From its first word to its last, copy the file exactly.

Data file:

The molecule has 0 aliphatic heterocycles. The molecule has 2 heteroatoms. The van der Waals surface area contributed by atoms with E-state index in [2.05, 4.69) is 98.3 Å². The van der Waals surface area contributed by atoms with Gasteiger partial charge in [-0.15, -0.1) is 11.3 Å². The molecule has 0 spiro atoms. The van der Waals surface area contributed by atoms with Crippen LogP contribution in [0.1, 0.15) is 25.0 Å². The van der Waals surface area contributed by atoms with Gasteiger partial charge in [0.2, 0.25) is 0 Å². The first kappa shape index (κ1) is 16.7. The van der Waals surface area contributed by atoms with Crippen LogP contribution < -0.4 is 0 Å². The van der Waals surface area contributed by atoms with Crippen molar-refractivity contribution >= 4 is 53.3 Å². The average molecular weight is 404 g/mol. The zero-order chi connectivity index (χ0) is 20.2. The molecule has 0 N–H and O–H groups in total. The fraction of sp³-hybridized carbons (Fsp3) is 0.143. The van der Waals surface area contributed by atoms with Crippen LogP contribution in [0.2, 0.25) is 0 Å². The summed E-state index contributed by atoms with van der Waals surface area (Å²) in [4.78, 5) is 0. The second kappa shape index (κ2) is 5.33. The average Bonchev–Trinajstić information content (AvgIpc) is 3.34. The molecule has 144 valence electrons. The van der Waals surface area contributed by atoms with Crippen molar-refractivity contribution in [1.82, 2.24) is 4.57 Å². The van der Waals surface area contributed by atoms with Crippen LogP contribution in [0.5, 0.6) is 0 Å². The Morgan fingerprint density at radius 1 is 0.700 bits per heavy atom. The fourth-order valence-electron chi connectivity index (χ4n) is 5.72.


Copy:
The molecule has 0 aliphatic heterocycles. The molecule has 2 heteroatoms. The van der Waals surface area contributed by atoms with E-state index in [2.05, 4.69) is 98.3 Å². The van der Waals surface area contributed by atoms with Gasteiger partial charge in [-0.15, -0.1) is 11.3 Å². The molecule has 0 spiro atoms. The van der Waals surface area contributed by atoms with Crippen LogP contribution in [0.1, 0.15) is 25.0 Å². The van der Waals surface area contributed by atoms with Gasteiger partial charge in [0.2, 0.25) is 0 Å². The first kappa shape index (κ1) is 16.7. The van der Waals surface area contributed by atoms with Crippen LogP contribution < -0.4 is 0 Å². The van der Waals surface area contributed by atoms with Crippen molar-refractivity contribution >= 4 is 53.3 Å². The average molecular weight is 404 g/mol. The zero-order chi connectivity index (χ0) is 20.2. The molecule has 0 N–H and O–H groups in total. The fraction of sp³-hybridized carbons (Fsp3) is 0.143. The van der Waals surface area contributed by atoms with Crippen LogP contribution in [0.2, 0.25) is 0 Å². The summed E-state index contributed by atoms with van der Waals surface area (Å²) in [4.78, 5) is 0. The second kappa shape index (κ2) is 5.33. The average Bonchev–Trinajstić information content (AvgIpc) is 3.34. The molecule has 144 valence electrons. The van der Waals surface area contributed by atoms with Crippen molar-refractivity contribution in [1.82, 2.24) is 4.57 Å². The van der Waals surface area contributed by atoms with Crippen LogP contribution in [0.5, 0.6) is 0 Å². The Morgan fingerprint density at radius 1 is 0.700 bits per heavy atom. The fourth-order valence-electron chi connectivity index (χ4n) is 5.72.